A warm sunny day in early October provided the incentive that several friends and I needed to seek out one of Ontario's rarest reptile species. I had only laid eyes on Wood Turtles twice before - once in Michigan, and once in Ontario. It took a while but once we found the first, we could not stop finding them! All credit goes to my friend Dav who spotted every single turtle.
Warm temperatures on October 10 spurred me to visit St. William's in Norfolk County for some late season mothing. Species diversity was quite low, but there were a few surprises as usual. While I waited for dusk to fall I birded some nearby areas, such as the Turkey Point beach where several Long-billed Dowitchers were feeding.
This uncommon late-season geometer moth, Apodrepanulatrix liberaria, is a specialist of New Jersey Tea (Ceanothus sp.).
In August I put into action I long-awaited plan of mine. I started my own guiding company here in Ontario called ONshore Birding. Starting a small business during the middle of a global pandemic is not necessarily a clever idea, but I had the time in the autumn to get it off the ground. I have enjoyed some very successful tours, and I thank each and every one of you who have joined me in the field! I am really looking forward to when the current lockdown in Ontario lifts so that I can continue to run tours.
A tour in Hamilton on October 18 was hugely productive with close to 70 bird species seen. Highlights included the long-staying Ross's Geese at Bayfront Park, a late Blue-headed Vireo, all three scoters and a Barrow's Goldeneye in Stoney Creek, and a surprise flyby of the long-staying Brown Booby.
I also ran a Hawk Cliff tour on one of the best migration days of the autumn. Nearly every Ontario raptor species made an appearance, including a handful of Golden Eagles. It was the finches that really stole the show and we tallied over 500 migrant Evening Grosbeaks.
In late October I ventured down to the Point Pelee area for an excellent weekend of naturalizing, filled with good moths, great birds, and even better company.
Laura and I continued to visit Port Weller frequently throughout the late autumn. Some days were better than others, but even small changes in the bird populations are interesting at a location that I visit so regularly.
On November 6 and 8 I visited Short Hills for my final two mothing sessions of the season. The temperature was unseasonably warm and I was hoping for a few southern immigrants, but it was not to be. Very few individuals appeared (around ten species of moths in total) and I finally threw in the towel following these visits. I am already looking forward to 2021 mothing nights!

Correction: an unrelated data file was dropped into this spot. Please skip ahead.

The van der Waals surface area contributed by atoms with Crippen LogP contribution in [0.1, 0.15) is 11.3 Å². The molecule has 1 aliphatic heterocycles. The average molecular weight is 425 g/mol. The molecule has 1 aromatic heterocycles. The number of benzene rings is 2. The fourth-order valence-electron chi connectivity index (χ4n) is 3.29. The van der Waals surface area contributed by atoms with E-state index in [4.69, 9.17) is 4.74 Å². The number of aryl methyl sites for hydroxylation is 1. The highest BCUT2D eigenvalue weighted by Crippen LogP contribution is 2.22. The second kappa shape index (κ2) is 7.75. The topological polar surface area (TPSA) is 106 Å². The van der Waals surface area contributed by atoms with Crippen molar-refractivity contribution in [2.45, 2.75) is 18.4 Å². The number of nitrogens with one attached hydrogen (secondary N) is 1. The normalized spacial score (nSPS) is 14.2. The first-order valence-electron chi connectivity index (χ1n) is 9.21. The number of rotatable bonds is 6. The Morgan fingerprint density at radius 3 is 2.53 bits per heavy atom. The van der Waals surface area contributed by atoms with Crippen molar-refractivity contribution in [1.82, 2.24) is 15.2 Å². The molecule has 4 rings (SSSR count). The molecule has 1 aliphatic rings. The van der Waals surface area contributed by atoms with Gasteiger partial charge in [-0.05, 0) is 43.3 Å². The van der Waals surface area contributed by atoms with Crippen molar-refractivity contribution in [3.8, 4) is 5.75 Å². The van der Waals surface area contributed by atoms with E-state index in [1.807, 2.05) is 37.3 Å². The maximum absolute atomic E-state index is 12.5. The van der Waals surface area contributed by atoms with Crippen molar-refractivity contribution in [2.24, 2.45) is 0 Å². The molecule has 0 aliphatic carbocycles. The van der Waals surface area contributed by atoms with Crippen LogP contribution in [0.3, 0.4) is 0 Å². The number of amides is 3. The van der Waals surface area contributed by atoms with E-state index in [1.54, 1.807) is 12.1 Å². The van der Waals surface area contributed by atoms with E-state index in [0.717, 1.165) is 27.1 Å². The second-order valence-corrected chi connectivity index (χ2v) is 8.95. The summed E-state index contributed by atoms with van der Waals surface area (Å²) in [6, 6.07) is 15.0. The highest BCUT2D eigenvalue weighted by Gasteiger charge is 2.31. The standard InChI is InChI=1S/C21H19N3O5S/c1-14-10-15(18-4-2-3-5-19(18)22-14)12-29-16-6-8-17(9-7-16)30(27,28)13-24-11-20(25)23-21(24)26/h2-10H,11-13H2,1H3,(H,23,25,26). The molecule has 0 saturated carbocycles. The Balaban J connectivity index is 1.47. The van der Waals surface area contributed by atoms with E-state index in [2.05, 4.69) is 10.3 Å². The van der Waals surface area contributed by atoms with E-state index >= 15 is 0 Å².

The month of November is often stellar for producing rare birds in Ontario, and 2020 was one for the ages. Perhaps it was due to the weather conditions, or maybe because more eyes were out looking for birds, but rarity after rarity was reported. During a span of four days I added three lifers (species I had never seen before anywhere). These included Ontario’s first ever bean goose (likely Tundra Bean-Goose), second Variegated Flycatcher, and ninth Black-headed Grosbeak. I also caught up with a few others like a Cattle Egret in Waterloo Region, Black-throated Gray Warbler in Toronto, and Mew Gull in Brantford.
The autumn of 2020 was an excellent finch year. Each species of “northern” finch passed through southern Ontario in varying numbers, though few stuck around into December (at least where I live in Niagara). Evening Grosbeaks and redpolls were especially numerous, but Pine Grosbeaks were frequently reported as well and I bumped into my first Niagara Pine Grosbeak near Queenston.
I ran several gull tours along the Niagara River in December to great success. While mega rarities remained unaccounted for, lots of the typical Niagara gulls could be studied, and it was a good autumn in particular for Little Gulls. Gulling will hopefully remain solid throughout the first few months of 2021 as well.
Most of my December exploring took place in Niagara, though I ventured to the Toronto lakeshore one day where I enjoyed a nice diversity of species. Highlights included a very cooperative Northern Shrike and a long-staying Swainson’s Thrush.
Laura and I dropped in to Valley Inn in Burlington one day and found this cooperative Gray Catbird feeding on some berries. Gray Catbirds vacate the province in the autumn but there are always a few stragglers in December. Some even attempt to overwinter.
I will finish this summary by posting a few other birds not featured above.
While 2020 went off the rails and Laura and I had to significantly adjust our plans, I am thankful that we could still make the most of it. Bring on 2021!
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